HRC also criticized Bradley Manning for his disclosures of U.S. war crimes and illegal State Department collusion with foreign oil companies. Of Edward Snowden, she said, “I don’t understand why he couldn’t have been part of the debate at home… because we have all these protections for whistleblowers.” But President Obama, while promising to protect whistleblowers, has prosecuted more leaks of classified information than all previous administrations combined. HRC’s disingenuous remarks about Snowden reveal either her own ignorance or her assumption of ours.

HRC’s successor, Secretary of State John Kerry, accused Snowden of helping terrorists and endangering lives. Kerry told him to “man up” and return home. The brave young Vietnam war veteran, who tossed his medals on the Capitol steps and told the Senate Foreign Relations Committee, “How do you ask a man to be the last man to die for a mistake?” was another idealist later betrayed by his older, long-embedded, sold-out soul.

Regarding war and civil rights, Hillary Rodham and HRC share scant common ground. The heart of the 22 year-old liberal lies buried deep beneath the travel-worn head of the 66-year-old pragmatist. In 2008 Barack Obama promised Hope and Change. But he failed to deliver. As would Hillary.

HRC holds an appeal for voters who want the first female president. But President HRC would practice the very “politics as usual” that the first Wellesley student commencement speaker challenged to change.

[Rag Blog contributor James McEnteer, author of Shooting the Truth: the Rise of American Political Documentaries, always votes for the lesser of two evils. He lives in Quito, Ecuador.]

Read more of James McEnteer’s articles on The Rag Blog.

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4 Responses to James McEnteer :
The age of compromises and the compromises
of age

  1. Ian Monoe says:

    I seem to recall some very similar statements made about six years ago (mostly by anarchists) prior to the “election” of Barack “Far Beyond Hopeless” Obama. There’s an old saying: Fool me once shame on you, fool me twice shame on me, and fool me over and over and over again and I’ll end up as Satan’s little piece of chicken in hell.

  2. bobf says:

    What perhaps should also be mentioned is that in 1968 Hillary Rodham also was campaign worker for 1968 Republican Party presidential candidate Nelson Rockefeller (who did not oppose Vietnam war) and in 1964 she was a campaign worker for Barry Goldwater (who voted against 1964 Civil Rights Act). As “Hillary: Her True Story” by Norman King recalled:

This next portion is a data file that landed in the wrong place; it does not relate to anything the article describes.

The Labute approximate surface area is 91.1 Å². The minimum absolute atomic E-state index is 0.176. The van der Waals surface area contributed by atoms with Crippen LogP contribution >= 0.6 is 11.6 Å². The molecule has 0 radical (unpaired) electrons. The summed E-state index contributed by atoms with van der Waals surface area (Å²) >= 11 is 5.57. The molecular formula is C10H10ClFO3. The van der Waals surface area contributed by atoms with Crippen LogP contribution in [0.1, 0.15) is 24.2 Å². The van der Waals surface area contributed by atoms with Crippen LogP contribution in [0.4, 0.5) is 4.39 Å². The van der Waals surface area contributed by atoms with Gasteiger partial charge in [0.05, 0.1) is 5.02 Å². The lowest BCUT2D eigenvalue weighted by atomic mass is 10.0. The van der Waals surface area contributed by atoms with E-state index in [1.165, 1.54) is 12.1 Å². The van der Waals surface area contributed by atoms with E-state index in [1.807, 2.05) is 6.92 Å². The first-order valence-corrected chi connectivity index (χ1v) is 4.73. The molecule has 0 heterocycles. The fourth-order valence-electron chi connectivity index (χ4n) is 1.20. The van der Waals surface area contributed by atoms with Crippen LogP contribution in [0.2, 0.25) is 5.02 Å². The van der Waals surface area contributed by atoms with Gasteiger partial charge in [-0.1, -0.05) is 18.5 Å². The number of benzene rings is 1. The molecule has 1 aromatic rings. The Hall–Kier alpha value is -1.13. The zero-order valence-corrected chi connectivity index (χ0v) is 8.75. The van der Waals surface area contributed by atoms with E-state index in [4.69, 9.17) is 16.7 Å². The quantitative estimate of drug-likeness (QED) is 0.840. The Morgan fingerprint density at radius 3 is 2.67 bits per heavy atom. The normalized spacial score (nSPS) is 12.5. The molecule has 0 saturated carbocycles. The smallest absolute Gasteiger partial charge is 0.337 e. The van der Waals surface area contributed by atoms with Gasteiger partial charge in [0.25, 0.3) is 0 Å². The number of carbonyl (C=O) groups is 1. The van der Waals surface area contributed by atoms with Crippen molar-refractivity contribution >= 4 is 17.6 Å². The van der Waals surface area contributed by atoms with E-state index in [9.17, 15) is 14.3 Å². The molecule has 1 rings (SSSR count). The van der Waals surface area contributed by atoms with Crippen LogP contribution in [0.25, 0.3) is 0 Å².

“Hillary’s grandfather and several uncles…were involved in local politics in Chicago. They were Republicans, of course…Hillary was a teenage Goldwater supporter…She was the daughter of Republicans, and a Republican… ”

    The same book also noted that Hillary Clinton’s “favorite poli-sci professor” at Wellesley College was a man named Dr. Alan Schechter and that Schechter said that “Hillary was never radical.” So her post-1974 record of practicing “politics as usual” shouldn’t be that surprising.

  3. True, Bob, that Hillary grew up in a Republican family and supported Goldwater. But then, so did a number of folks I knew in SDS. And you leave out the fact that she and Bill were major organizers in George McGovern’s insurgent anti-war candidacy.

    The point is not whether she was a lefty, but that the early Clinton was at least largely driven by idealism. It is her path from idealism to cynical pragmatism that James describes.

    • bobf says:

      Her idealism stage seemed to reflect 1960s National Student Association-type politics rather than the type of Movement/counter-cultural, anarcho-left libertarian politics the ex-Goldwater supporters in SDS tended to express, I think. And as Dave Dellinger indicated in his “From Yale to Jail” autobiography (p. 401-402), after observing how McGovern’s campaign organizers operated during the 1972 DNC convention, ” Abbie Hoffman, Jerry Rubin and Ed Sanders” and “most of the other Movement people I knew who had been planning to campaign and vote for McGovern decided not to.” And Abbie and Jerry also wrote in their 1972 book “Vote” that “women were…furious that McGovern pressured delegates to vote against abortion reforms on the platform…,” etc.